U.S. stocks advanced, extending their eight-week highs with banks and energy shares rallying for a second day as improving data bolstered optimism on the economy.
A report today showed companies in the U.S. added more workers than forecast to their payrolls, another positive signal on the economy after gauges showing stability at American factories, major carmakers and in the public and private construction industries helped spur a rally yesterday. The improving data has also raised the odds the Federal Reserve will boost borrowing costs this year.
The S&P 500 has trimmed its 2016 decline to less than 3 percent, from more than 10 percent, amid a recovery from a 22-month low on Feb. 11. The benchmark is down 6.8 percent from an all-time high reached last May.
In Tuesday's votes, Donald Trump and Hillary Clinton solidified their positions in the race to their parties' presidential nominations. The impact on trading was muddied as global equities rebounded on the U.S. economic data and amid stability in China markets that spurred risk-taking.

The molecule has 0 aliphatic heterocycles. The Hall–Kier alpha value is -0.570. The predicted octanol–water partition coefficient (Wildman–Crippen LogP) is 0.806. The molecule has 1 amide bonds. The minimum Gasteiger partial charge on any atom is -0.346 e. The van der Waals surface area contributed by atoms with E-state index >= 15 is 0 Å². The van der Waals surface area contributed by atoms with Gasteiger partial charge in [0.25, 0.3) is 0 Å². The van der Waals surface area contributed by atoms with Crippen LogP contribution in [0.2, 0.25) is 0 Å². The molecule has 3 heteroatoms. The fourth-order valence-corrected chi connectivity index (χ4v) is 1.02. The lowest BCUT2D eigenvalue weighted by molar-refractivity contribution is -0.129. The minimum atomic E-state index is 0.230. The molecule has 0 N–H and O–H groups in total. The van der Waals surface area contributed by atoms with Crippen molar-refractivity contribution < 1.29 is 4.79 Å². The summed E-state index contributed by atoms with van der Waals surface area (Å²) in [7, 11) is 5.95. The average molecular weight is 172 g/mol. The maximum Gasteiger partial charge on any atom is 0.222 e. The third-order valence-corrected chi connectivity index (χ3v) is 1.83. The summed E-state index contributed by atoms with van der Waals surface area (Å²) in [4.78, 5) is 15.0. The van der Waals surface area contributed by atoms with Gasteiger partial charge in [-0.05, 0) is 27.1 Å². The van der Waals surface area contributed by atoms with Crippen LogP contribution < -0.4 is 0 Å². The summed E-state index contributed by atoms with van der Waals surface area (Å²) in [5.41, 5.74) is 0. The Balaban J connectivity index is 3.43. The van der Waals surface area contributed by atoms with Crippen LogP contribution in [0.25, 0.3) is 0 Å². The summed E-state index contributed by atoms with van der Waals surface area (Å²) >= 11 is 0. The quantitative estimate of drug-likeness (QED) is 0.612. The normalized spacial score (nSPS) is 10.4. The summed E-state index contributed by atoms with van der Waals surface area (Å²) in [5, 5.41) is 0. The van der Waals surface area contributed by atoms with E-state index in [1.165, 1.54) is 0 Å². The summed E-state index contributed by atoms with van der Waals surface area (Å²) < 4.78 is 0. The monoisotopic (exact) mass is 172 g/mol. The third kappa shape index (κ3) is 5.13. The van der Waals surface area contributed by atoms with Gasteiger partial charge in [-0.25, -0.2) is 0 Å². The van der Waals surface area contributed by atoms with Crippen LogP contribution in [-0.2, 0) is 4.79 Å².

The eighth year of a presidency typically ranks last in terms of equity returns, and the first half of an election year is often even worse. Add everything else that has been weighing on markets in 2016, from China to oil and the Fed, and few money managers see a return to the relative calm that reigned from 2012 to 2015.
A Fed report today showed the U.S. economy continued to expand across most of the country, while wage growth was described as varying widely, "from flat to strong." Seven of the Fed's 12 regional districts characterized the economy as growing "moderately," at a "modest pace" or "slightly," according to the central bank's Beige Book, an economic survey published eight times a year.
Separately, San Francisco Fed President John Williams said today domestic demand is overwhelming weakness from abroad, and inflation should move back to the central bank's 2 percent target over the next two years. Traders have raised the odds for rate increases this year, pricing in a 38 percent probability for a June boost in borrowing costs, up from about 26 percent a week ago. Chances for a December move have increased to 66 percent from 42 percent last Wednesday.